“We expect new light-vehicles sales will come in at 16.8 million units for 2020, roughly a 1.2 percent drop from 2019 sales volume,” NADA senior economist Patrick Manzi explained. “As for 2019, it appears new vehicle sales will best the expectations of most in the industry by topping 17 million units for the fifth straight year.” (Read More…)

By on December 18, 2019

Vehicular privacy is one of those things we never thought we’d have to gripe about but, as automotive connectivity becomes the norm, it’s become one of the most nagging issues in the industry.

Taking a cue from tech giants like Google, Facebook, and pretty much every other website you’ve ever connected to, automakers have begun leveraging customer data on a massive scale. Always-on internet connections exacerbated this problem (feature?), but it’s extremely difficult to tell exactly what kind of information is being shot up into the cloud before ending up at a manufacturer’s data center.

While we’ve seen cars hacked for the purpose of assessing how they’d stand up to malicious entities bent on wreaking havoc, few have attempted to decode the surplus of information emitted by your vehicle. We know this because people would probably be pretty upset to learn of the pathetic level of anonymity currently afforded to them. Despite spending tens of thousands of dollars on a new vehicle, privacy is rarely considered standard equipment.  (Read More…)

By on December 6, 2019

If you follow the automotive industry at all, you’re undoubtedly aware that the United States is a region that hasn’t quite embraced automotive electrification on the same level as the rest of the developed world. Americans travel longer distances and have particular tastes, making EVs more popular in places like Europe and China. It also hasn’t passed the same sweeping regulations to ensure their advancement.

Whatever the cause, a new survey from London-based OC&C Strategy Consultants attempted to tabulate the disparity — asking 2,000 consumers (apiece) in the U.S., China, Germany, France and United Kingdom between March and April of 2019.

Their findings? Only about half of the surveyed Americans felt EVs were worth their consideration as a potential successor to their current ride. In China, 90 percent said they would seriously consider buying electric. Between 64 and 77 percent of respondents in Europe said the same (depending on country).  (Read More…)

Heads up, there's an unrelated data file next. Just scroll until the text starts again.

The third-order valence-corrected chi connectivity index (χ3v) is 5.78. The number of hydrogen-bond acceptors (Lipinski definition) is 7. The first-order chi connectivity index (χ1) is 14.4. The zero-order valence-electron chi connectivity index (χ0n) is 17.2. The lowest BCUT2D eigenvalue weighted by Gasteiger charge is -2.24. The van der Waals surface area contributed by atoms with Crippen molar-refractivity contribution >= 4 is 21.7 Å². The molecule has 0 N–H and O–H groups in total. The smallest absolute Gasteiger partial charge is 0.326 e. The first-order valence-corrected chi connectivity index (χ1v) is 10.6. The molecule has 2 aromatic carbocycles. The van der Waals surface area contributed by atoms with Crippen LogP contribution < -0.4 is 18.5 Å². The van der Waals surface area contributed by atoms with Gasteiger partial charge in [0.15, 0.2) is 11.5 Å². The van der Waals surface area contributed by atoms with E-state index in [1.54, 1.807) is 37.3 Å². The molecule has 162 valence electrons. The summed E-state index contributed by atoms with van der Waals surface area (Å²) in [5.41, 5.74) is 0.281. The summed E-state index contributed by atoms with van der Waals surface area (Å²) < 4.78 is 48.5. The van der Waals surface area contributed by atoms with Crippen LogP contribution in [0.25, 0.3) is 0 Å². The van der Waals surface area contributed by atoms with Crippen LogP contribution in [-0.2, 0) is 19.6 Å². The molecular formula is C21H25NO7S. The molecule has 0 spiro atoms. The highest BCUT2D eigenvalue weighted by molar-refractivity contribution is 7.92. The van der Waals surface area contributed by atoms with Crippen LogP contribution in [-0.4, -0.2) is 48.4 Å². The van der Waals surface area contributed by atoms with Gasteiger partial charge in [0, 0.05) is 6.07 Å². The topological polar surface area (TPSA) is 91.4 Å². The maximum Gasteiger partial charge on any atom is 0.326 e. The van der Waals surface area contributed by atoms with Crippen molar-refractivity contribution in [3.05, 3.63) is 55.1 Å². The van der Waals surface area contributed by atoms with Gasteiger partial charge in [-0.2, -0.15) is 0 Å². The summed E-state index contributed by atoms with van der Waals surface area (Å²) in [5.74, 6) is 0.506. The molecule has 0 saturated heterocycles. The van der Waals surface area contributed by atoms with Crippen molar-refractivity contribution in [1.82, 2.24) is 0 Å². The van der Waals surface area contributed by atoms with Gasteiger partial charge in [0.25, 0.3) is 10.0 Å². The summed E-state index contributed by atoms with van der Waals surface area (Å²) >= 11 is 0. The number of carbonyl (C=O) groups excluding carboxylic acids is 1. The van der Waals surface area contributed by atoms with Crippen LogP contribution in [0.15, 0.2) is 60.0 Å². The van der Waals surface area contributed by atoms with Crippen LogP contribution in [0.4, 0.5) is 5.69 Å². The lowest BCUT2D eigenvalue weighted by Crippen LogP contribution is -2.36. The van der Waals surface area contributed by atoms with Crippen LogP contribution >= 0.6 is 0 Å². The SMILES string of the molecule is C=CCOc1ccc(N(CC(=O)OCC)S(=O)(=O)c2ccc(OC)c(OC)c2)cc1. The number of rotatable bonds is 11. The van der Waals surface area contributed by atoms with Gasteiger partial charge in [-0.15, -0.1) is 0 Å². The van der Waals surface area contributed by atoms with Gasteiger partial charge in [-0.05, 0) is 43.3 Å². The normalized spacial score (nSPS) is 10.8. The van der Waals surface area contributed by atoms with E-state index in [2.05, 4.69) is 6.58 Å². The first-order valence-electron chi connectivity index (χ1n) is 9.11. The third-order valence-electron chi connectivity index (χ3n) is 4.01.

By on December 4, 2019

fairfax line assembly factory general motors, Image: General Motors

With environmentalism sweeping through the automotive industry of late, manufacturers are spending oodles of cash to fund the continued development of electric vehicles. Unfortunately, the are doing this during a period where the developed world’s taste for cars has already reached its zenith — or so it seems. Growth is slowing in markets across the globe and cuts have to be made somewhere if the industry players want to keep their bottom line positioned firmly in the black.

A recent report from Bloomberg, estimated that around 80,000 auto jobs will be eliminated in the coming years as a result of electrification — with the majority concentrated in the United States, Germany, and United Kingdom. Though the onslaught  of cuts will not be limited to the developed world, nor entirely the fault of EVs.  (Read More…)

By on November 26, 2019

The National Insurance Crime Bureau (NICB) released its annual Hot Wheels report this month. The good news is that auto thefts declined in 2018, according to the FBI.

The bad news? NICB is still doing a running tally of all the rides ripped away from their owners, putting the 2000 model-year Honda Civic on top. It was followed closely by the 1997 Honda Accord. Fortunately, the NICB also kept track of the 2018 model year specifically, proving that the nation’s most-stolen automobiles continue to be the ones that sell the best. (Read More…)

By on November 25, 2019

A new report indicates that BAIC Motor Corp, Daimler’s primary Chinese joint-venture partner, wants to increase its stake in the company. Currently, BAIC owns 5 percent of the German automaker (purchased in July) with rumors swirling in October that the firm wanted to increase its investment. There were also claims that Geely was attempting to stand in the way of the prospective deal.

While not Daimler’s main squeeze in Asia from a production perspective, Geely actually owns 9.7 percent of the company — giving it quite a bit of leverage. As such, there were murmurings that Geely put the kibosh on any ideas BAIC had on investing further. Geely has rebuffed the accusation. “We are a long-term investor in Daimler. We do not react spontaneously to any volatility and we support Daimler’s management and their strategy,” the firm explained.

Be that as it may, there appears to be a minor power struggle between the two Chinese companies. Both seem interested in strengthening their influence and happen to find themselves in each other’s way.  (Read More…)

By on November 14, 2019

Image: GM